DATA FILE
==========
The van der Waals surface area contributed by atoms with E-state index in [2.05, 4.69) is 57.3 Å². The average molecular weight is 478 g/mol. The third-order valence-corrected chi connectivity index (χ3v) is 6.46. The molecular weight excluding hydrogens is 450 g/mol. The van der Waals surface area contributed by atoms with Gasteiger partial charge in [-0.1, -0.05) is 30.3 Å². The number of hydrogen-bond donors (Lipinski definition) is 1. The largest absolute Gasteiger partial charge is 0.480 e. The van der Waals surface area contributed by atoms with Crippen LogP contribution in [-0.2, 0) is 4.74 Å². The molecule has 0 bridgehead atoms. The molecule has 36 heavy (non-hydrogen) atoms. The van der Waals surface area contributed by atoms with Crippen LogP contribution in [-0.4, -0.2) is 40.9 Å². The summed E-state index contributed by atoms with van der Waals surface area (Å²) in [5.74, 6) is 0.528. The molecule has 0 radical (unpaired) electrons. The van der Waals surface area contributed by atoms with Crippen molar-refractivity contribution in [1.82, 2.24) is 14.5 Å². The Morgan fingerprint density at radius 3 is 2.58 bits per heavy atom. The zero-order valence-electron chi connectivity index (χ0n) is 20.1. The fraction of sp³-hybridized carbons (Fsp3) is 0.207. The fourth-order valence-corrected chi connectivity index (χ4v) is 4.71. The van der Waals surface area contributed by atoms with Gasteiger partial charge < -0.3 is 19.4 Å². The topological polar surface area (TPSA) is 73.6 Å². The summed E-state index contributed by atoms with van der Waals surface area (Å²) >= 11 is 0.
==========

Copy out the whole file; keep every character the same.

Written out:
The van der Waals surface area contributed by atoms with E-state index in [2.05, 4.69) is 57.3 Å². The average molecular weight is 478 g/mol. The third-order valence-corrected chi connectivity index (χ3v) is 6.46. The molecular weight excluding hydrogens is 450 g/mol. The van der Waals surface area contributed by atoms with Gasteiger partial charge in [-0.1, -0.05) is 30.3 Å². The number of hydrogen-bond donors (Lipinski definition) is 1. The largest absolute Gasteiger partial charge is 0.480 e. The van der Waals surface area contributed by atoms with Crippen LogP contribution in [-0.2, 0) is 4.74 Å². The molecule has 0 bridgehead atoms. The molecule has 36 heavy (non-hydrogen) atoms. The van der Waals surface area contributed by atoms with Crippen LogP contribution in [-0.4, -0.2) is 40.9 Å². The summed E-state index contributed by atoms with van der Waals surface area (Å²) in [5.74, 6) is 0.528. The molecule has 0 radical (unpaired) electrons. The van der Waals surface area contributed by atoms with Crippen molar-refractivity contribution in [1.82, 2.24) is 14.5 Å². The Morgan fingerprint density at radius 3 is 2.58 bits per heavy atom. The zero-order valence-electron chi connectivity index (χ0n) is 20.1. The fraction of sp³-hybridized carbons (Fsp3) is 0.207. The fourth-order valence-corrected chi connectivity index (χ4v) is 4.71. The van der Waals surface area contributed by atoms with Gasteiger partial charge < -0.3 is 19.4 Å². The topological polar surface area (TPSA) is 73.6 Å². The summed E-state index contributed by atoms with van der Waals surface area (Å²) >= 11 is 0.